If anyone knows how to oversee a brand expansion, it's Disney. Wreck-It Ralph was always primed for multi-platform success as a property - if anything, it's somewhat surprising it took them this long to make a sequel - but even then, you'd scarcely want any other studio supervising that process. After all, it's brand expansion you want, and who better than the masters of expanding and burgeoning and oversizing their properties into full-blown movie 'universes'? And herein lies the issue with Ralph Breaks the Internet. I can look past the fact that it's going to look hideously dated in a mere few short months (it even already does) - it'll look joyously retro in a mere few short years. I can look past its cliches and contrivances - a Disney animated blockbuster, these were utterly inevitable. It's the scale of the whole thing, or perhaps that of its intentions, that irks me. Not that it necessarily gets in the way of the movie's principle charms, which are modest and relationship-based, and entirely lovely. It's that all this expansion practically turns Ralph into a property only, and little else.
The obsessive in me does, admittedly, take immense nerdy pleasure in the detail of the world-building in Ralph Breaks the Internet. The movie's actualized manifestations of the virtual world are savvy and cinematically satisfying, and crucially never just there as decoration for the plot; rather, they are the plot, for the most part. If relying on gimmickry, no matter how impressive, as the driving force for your movie sounds limited, coursing through those limitations are lead characters Ralph and Vanellope, superbly voiced by John C. Reilly and Sarah Silverman respectively - two of the finest character actors in American cinema. These are future classic animated characters, their relationship an instant winner, and most everything that works about the movie works through their interactions, or its pointed lack at times.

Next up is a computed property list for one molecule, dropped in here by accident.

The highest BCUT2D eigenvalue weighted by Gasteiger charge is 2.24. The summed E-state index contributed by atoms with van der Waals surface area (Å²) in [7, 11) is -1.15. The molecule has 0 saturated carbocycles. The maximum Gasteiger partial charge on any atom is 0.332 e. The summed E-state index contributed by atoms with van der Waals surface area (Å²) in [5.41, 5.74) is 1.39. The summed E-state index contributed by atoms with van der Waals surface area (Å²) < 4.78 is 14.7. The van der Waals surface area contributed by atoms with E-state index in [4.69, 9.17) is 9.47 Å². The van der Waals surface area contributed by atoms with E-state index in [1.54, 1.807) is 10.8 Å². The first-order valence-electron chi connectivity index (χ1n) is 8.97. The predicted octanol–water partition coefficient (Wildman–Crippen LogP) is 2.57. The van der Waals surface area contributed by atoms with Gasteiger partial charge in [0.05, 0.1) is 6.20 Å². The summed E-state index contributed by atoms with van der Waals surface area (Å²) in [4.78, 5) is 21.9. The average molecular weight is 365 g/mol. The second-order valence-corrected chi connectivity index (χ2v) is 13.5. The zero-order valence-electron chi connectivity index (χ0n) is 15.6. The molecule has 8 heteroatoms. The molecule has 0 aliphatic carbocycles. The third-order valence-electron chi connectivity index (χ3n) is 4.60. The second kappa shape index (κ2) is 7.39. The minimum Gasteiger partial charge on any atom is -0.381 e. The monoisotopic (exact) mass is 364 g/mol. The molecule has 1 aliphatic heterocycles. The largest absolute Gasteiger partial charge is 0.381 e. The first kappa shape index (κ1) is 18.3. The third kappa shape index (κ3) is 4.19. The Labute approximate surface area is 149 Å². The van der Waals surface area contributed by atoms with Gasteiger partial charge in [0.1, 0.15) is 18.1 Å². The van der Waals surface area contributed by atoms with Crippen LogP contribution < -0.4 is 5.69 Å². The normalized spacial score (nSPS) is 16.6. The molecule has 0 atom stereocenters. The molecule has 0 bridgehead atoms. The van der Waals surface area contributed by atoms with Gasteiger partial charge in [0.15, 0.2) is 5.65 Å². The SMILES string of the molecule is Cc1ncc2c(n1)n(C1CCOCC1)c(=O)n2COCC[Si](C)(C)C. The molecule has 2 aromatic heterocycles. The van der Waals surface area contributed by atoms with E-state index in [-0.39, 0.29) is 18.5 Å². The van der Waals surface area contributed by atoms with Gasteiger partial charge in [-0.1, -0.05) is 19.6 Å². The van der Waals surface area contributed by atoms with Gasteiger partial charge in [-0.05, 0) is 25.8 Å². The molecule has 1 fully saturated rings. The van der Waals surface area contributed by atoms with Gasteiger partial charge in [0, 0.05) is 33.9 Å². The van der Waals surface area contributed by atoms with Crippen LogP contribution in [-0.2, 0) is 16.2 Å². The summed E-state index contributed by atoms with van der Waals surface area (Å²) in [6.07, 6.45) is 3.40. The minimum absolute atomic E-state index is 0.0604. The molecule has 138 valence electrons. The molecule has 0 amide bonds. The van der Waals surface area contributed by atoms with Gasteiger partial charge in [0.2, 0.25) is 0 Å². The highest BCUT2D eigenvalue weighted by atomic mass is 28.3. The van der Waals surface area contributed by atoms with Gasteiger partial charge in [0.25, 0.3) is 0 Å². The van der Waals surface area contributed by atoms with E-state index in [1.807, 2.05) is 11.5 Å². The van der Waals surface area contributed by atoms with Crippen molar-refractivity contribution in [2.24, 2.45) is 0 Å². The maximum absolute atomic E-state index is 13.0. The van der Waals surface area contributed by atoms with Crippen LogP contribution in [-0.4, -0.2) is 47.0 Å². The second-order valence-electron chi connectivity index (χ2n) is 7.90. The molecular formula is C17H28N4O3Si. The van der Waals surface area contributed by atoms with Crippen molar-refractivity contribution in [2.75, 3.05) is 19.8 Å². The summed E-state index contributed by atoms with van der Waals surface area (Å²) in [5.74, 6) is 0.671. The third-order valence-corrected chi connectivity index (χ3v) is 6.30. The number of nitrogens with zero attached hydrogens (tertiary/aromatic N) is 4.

Truly, a delightful movie, but a vaguely nauseating product. The sickly sheen of corporate concern takes over Ralph Breaks the Internet like a virus intent on breaking the movie, on turning it into fodder for Disney's financial gain. And that it is, yet while one might easily convince oneself to relax and enjoy it for its bounteous delights, that they're apparently all exposed at one stage or another as ploys to transform the viewer's emotional investment into monetary investment becomes increasingly irksome, one's capacity to relax becoming commensurately drained. And it could hardly be a greater shame - creatively, this is an improvement on its already-strong predecessor, and a hugely welcome return to the world of Ralph and Vanellope. Yet while I'd relish another opportunity to return again for a new adventure, there's no escaping the fact that this whole property has soured a bit on me now. Brand successfully expanded - congratulations, Disney! Now that's quite enough of that.
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